A Gilded Age cottage in Cambridgeshire

Regency-period wheelbarrow in the Library Anglesey Abbey. ©National Trust Images/Andreas von Einsiedel

Regency-period wheelbarrow in the Library Anglesey Abbey. ©National Trust Images/Andreas von Einsiedel

I have just seen a copy of the newly published Treasures from Lord Fairhaven’s Library at Anglesey Abbey, written by Mark Purcell, William Hale and David Pearson. The authors describe the extraordinary collection of books assembled at Anglesey Abbey by Huttleston Broughton, 1st Lord Fairhaven (1896-1966) between the 1920s and the 1960s.

The south front of Anglesey Abbey. ©National Trust Images/Robert Morris

The south front of Anglesey Abbey. ©National Trust Images/Robert Morris

Lord Fairhaven was the eldest son of Urban Hanlon Broughton (1857-1929), an Anglo-American sanitation and mining entrepreneur, and Cara Rogers (1867-1939) the daughter of Henry Huttleston Rogers (1840-1909), an American oil, gas, copper and railway tycoon. Rogers was an exponent of the rise of the monopolistic businessman in late nineteenth-century America, which saw him and other ruthless titans like John D. Rockefeller, Henry Clay Frick, Andrew Carnegie and J.P. Morgan amass stupendous fortunes.

The Library at Anglesey Abbey, with its infinity mirrors and William Kent-designed silver chandeliers. ©National Trust Images/Andreas von Einsiedel

The Library at Anglesey Abbey, with its infinity mirrors and William Kent-designed silver chandeliers. ©National Trust Images/Andreas von Einsiedel

Although this book is strictly speaking about Fairhaven’s library, it also clearly shows how his tastes more generally were shaped by his American plutocratic background. The appearance of Anglesey Abbey and its gardens reflects the ideas of Gilded Age arbiters of taste such as Edith Wharton (1862-1937). Anglesey Abbey is, in effect, a Gilded Age ‘cottage’ preserved in the Cambridgeshire Fens.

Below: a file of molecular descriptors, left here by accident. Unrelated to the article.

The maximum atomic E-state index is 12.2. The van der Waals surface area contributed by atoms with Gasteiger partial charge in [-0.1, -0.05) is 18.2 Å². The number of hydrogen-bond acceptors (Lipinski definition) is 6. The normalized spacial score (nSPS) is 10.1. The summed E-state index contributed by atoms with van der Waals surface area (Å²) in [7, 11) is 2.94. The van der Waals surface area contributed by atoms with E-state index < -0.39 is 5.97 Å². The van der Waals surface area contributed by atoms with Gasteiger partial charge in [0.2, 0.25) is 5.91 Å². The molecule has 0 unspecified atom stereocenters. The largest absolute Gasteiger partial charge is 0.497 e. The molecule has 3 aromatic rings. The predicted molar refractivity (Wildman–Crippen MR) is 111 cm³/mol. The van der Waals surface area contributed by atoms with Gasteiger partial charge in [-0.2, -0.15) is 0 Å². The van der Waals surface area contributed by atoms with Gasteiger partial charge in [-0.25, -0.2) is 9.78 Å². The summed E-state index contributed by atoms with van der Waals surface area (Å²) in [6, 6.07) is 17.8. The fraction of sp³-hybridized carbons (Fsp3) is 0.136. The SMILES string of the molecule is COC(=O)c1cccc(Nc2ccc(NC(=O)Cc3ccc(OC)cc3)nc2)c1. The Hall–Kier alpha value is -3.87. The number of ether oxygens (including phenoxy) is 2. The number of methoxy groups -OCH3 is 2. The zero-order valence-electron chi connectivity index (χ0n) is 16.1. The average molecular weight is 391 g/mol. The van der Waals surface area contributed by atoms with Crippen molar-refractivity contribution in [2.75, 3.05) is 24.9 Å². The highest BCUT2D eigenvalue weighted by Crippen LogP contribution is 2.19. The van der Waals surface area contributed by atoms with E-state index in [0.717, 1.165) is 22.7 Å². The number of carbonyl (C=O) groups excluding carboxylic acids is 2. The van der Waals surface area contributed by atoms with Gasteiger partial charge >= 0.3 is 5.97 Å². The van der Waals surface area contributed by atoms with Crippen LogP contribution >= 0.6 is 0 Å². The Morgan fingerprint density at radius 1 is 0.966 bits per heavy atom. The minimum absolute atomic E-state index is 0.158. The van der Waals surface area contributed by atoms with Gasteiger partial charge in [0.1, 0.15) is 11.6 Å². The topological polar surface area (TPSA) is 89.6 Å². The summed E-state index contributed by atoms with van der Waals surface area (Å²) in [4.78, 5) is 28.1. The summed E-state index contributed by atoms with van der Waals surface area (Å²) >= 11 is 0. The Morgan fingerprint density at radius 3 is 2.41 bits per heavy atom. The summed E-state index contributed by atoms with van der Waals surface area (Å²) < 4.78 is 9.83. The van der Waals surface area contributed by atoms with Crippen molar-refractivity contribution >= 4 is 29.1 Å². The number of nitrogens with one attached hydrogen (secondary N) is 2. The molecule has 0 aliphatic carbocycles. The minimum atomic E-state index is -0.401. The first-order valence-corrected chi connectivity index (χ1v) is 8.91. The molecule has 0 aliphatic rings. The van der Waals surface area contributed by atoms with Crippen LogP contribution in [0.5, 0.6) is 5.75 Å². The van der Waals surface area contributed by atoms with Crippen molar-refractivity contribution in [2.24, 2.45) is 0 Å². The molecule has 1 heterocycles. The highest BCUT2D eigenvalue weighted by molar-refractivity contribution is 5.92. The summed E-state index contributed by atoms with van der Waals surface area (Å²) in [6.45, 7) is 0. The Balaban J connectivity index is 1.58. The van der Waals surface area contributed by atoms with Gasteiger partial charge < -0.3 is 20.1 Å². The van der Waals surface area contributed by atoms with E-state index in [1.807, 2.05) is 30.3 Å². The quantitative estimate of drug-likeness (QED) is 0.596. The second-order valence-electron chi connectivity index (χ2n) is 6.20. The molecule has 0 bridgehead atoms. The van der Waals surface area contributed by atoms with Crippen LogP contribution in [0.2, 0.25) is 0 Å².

Regency rococo revival mantle clock by James McCabe in the Library. ©National Trust Images/John Hammond

Regency rococo revival mantle clock by James McCabe in the Library. ©National Trust Images/John Hammond

Fairhaven loved British art and architecture, and he had the ancient Anglesey Abbey – latterly used as a farmhouse – carefully restored and – in phases – extended. But the interiors were done up lavishly, complete with fitted carpets and central heating, relatively rare at the time. And he gradually filled the house with a very fine, if also very personal, collection of paintings, bronzes, tapestries, furniture, clocks and books.

The library desk, said to have come from Houghton Hall and possibly used by Prime Minister Sir Robert Walpole. ©National Trust Images/John Hammond

The library desk, said to have come from Houghton Hall and possibly used by Prime Minister Sir Robert Walpole. ©National Trust Images/John Hammond

The Library, as described in this book, ‘is a slightly modernised 1930s take on the historicist style in vogue in Britain and America in the late nineteenth and early twentieth centuries – with just a hint of Gotham City and the Bat Cave.’ This book once again triumphantly proves the point (previously made by Mark Purcell here and here, for instance) that books are not just information carriers but also biographical, social and cultural signifiers.

5 Responses to “A Gilded Age cottage in Cambridgeshire”

  1. Susan Walter Says:

    The ‘hint of Gotham City and the Bat Cave’ remark reminds me of Charles Bedaux and Candé — it’s that juxtaposition of historicism and gadgets.

  2. Emile de Bruijn Says:

    Yes indeed, same period. But also, particularly in the Library at Anglesey Abbey, a hint of the sublime in the scale and the grandeur of it.

  3. Susan Walter Says:

    I wonder if they knew one another? I bet they didn’t like each other if they did meet. Fairhaven would have thought Bedaux was a conman of some sort, on the make (which in some ways was not far off the mark…)

  4. Mia Marlowe Says:

    Love this stuff! Thanks for sharing.

  5. Emile de Bruijn Says:

    Susan, yes they could have met – similar in some ways, very different in others.

    Mia, thanks!

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